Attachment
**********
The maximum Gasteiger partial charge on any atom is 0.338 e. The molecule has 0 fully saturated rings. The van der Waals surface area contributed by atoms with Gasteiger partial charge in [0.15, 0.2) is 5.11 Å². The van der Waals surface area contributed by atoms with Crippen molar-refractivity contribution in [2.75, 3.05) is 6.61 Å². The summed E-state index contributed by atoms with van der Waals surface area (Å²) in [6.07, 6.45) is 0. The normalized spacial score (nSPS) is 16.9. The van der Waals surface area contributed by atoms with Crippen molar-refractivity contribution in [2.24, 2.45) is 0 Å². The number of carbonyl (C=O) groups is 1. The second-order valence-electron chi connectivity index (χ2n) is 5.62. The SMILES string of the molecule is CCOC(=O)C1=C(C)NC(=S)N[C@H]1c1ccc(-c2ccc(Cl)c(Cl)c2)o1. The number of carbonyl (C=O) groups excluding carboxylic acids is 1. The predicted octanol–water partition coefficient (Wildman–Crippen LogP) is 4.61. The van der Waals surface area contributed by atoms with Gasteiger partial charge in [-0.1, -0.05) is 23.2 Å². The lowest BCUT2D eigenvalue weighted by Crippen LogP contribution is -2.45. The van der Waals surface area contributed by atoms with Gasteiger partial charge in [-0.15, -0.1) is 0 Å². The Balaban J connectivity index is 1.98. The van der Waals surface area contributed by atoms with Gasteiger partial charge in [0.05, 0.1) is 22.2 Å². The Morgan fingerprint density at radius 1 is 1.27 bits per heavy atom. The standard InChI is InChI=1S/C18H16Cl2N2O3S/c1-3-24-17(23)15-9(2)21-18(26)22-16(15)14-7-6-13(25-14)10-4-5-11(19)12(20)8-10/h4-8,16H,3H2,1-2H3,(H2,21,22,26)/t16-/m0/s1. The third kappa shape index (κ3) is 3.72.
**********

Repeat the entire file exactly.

The maximum Gasteiger partial charge on any atom is 0.338 e. The molecule has 0 fully saturated rings. The van der Waals surface area contributed by atoms with Gasteiger partial charge in [0.15, 0.2) is 5.11 Å². The van der Waals surface area contributed by atoms with Crippen molar-refractivity contribution in [2.75, 3.05) is 6.61 Å². The summed E-state index contributed by atoms with van der Waals surface area (Å²) in [6.07, 6.45) is 0. The normalized spacial score (nSPS) is 16.9. The van der Waals surface area contributed by atoms with Crippen molar-refractivity contribution in [2.24, 2.45) is 0 Å². The number of carbonyl (C=O) groups is 1. The second-order valence-electron chi connectivity index (χ2n) is 5.62. The SMILES string of the molecule is CCOC(=O)C1=C(C)NC(=S)N[C@H]1c1ccc(-c2ccc(Cl)c(Cl)c2)o1. The number of carbonyl (C=O) groups excluding carboxylic acids is 1. The predicted octanol–water partition coefficient (Wildman–Crippen LogP) is 4.61. The van der Waals surface area contributed by atoms with Gasteiger partial charge in [-0.1, -0.05) is 23.2 Å². The lowest BCUT2D eigenvalue weighted by Crippen LogP contribution is -2.45. The van der Waals surface area contributed by atoms with Gasteiger partial charge in [-0.15, -0.1) is 0 Å². The Balaban J connectivity index is 1.98. The van der Waals surface area contributed by atoms with Gasteiger partial charge in [0.05, 0.1) is 22.2 Å². The Morgan fingerprint density at radius 1 is 1.27 bits per heavy atom. The standard InChI is InChI=1S/C18H16Cl2N2O3S/c1-3-24-17(23)15-9(2)21-18(26)22-16(15)14-7-6-13(25-14)10-4-5-11(19)12(20)8-10/h4-8,16H,3H2,1-2H3,(H2,21,22,26)/t16-/m0/s1. The third kappa shape index (κ3) is 3.72.